Termites had significantly higher mortality when exposed to sand treated with conidia of M. anisopliae (either alone or together with T. harzianum or T. atroviride species) compared with the sand treated with conidia of T. harzianum alone (F = 5.94, df = 7, 64, P < 0.0001; Figure 3A). In addition, significantly less weight of excavated sand (F = 66.62, df = 7, 64, P < 0.0001; Figure 3B) and area of tunnels (F = 39.80, df = 7, 64, P < 0.0001; Figure 3C) were found when the sand was treated with conidia of M. anisopliae (either alone or together with Trichoderma species) compared with the untreated sand or sand treated with each Trichoderma species alone.
Figure 3. Mortality of termite (A), weight of sand transported into the release chamber (B), and area of tunnels produced by termites (C) are shown as mean ± SE. Different letters indicate significantly differences (P < 0.05). C = control sand (sand treated with sterile distilled water); T. l = sand treated with conidia of Trichoderma longibrachiatum; T. h = sand treated with conidia of Trichoderma harzianum; T. a = sand treated with conidia of Trichoderma atroviride; M. a + T. l = sand treated with both conidia of Metarhizium anisopliae and Trichoderma longibrachiatum; M. a + T. h = sand treated with both conidia of Metarhizium anisopliae and Trichoderma harzianum; M. a + T. a = sand treated with both conidia of Metarhizium anisopliae and Trichoderma atroviride; M. a = sand treated with conidia of Metarhizium anisopliae.
Our study showed that Trichoderma species in substrates (soil or sand) generally attracted C. formosanus. In addition, some Trichoderma species benefited termites by inhibiting M. anisopliae. Interestingly, T. longibrachiatum and T. harzianum altered the repellency of M. anisopliae against termites. These results enhance the understanding of the complex interactions among lower subterranean termites and various fungi living in their habitats (Figure 4).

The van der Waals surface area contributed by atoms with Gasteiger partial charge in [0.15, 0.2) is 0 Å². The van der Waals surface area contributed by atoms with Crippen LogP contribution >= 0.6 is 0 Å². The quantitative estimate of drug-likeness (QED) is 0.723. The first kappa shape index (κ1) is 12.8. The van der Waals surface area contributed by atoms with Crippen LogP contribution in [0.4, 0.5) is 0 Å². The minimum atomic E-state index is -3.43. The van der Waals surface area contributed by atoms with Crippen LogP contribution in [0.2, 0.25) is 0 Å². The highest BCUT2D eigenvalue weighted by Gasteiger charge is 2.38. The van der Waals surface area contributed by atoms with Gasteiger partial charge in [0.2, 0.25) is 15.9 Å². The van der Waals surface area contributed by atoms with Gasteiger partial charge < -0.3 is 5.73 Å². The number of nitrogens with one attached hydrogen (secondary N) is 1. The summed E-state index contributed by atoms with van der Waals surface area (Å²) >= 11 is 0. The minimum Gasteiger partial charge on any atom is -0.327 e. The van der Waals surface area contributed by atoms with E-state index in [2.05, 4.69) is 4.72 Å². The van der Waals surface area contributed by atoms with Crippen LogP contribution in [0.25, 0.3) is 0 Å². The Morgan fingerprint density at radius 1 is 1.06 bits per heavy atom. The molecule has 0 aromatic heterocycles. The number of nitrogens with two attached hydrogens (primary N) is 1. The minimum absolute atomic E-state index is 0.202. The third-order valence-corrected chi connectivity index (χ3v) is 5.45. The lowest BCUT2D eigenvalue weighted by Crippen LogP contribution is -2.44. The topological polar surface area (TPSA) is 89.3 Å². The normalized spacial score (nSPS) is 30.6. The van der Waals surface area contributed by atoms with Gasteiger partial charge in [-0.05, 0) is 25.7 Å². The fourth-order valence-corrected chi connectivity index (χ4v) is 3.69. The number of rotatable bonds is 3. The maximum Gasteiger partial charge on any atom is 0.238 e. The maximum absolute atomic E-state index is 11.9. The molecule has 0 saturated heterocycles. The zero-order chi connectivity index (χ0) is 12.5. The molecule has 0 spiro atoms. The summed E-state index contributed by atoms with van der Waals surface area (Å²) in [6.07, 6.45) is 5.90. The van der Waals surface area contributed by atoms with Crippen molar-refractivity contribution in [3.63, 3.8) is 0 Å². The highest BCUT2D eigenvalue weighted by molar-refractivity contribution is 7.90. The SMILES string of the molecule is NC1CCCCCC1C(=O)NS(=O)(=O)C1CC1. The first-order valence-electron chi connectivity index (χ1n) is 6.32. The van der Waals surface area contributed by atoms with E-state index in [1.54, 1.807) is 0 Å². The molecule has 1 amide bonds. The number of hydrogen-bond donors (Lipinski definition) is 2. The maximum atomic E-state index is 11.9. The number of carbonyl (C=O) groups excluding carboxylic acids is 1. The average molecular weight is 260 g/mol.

Figure 4. Current understanding of the complex interactions among lower subterranean termites, wood-rotting fungi, termite pathogen, and Trichoderma species. The solid-line arrows indicate published results, and the dashed-line arrows indicate results shown in the present study. “(+)” represents positive effects (i.e., attract termites or provide antimicrobial protection to termites) and “(−)” represents negative effects (i.e., kill or repel termites, or suppress the growth of fungus). Pictures were taken by the first author.
Esenther et al. (1961) were the first reported that the brown-rotting fungus, Gloeophyllum trabeum (Pers.) attracted subterranean termites R. flavipes, Reticulitermes virginicus (Banks), and Nasutitermes columbicus (Holmgren). After that, various wood-rotting fungi including Phanerochaete chrysosporium (Burdsall) and Marasmiellus troyanus (Murrill) (Amburgey, 1979; Ohmura et al., 1995; Cornelius et al., 2002, 2004, 2012), as well as blue-staining fungi including Ophiostoma ips (Rumb) and Leptographium terebrantis (Barras) (Little et al., 2012a, b, 2013; Clay et al., 2017), were reported to enhance aggregation and feeding activities of subterranean termites. These fungi may provide the chemical cues for termites to locate and make tunnels toward food sources. For example, the chemical (Z,Z,E)-3,6,8-dodecatrien-1-ol produced by G. trabeum has been identified as the major component of trail-following pheromone in various termite species such as Reticulitermes lucifugus grassei Clément, Reticulitermes santonensis Feytaud, and Reticulitermes hesperus Banks (Matsumura et al., 1976; Laduguie et al., 1994; Wobst et al., 1999; Saran et al., 2007). In addition, the presence of wood-rotting fungi could bring nutritional benefits to termites by providing proteins and improving their ability to metabolize lignocellulose (Waller and La Fage, 1987; Brune and Dietrich, 2015; Peterson and Scharf, 2016). On the contrary, termites may negatively affect wood-rotting fungi. Martin and Bulmer (2018) reported that subterranean termites can produce β-1,3-glucanases and have antifungal properties which suppress the growth of G. trabeum and P. chrysosporium (Burdsall).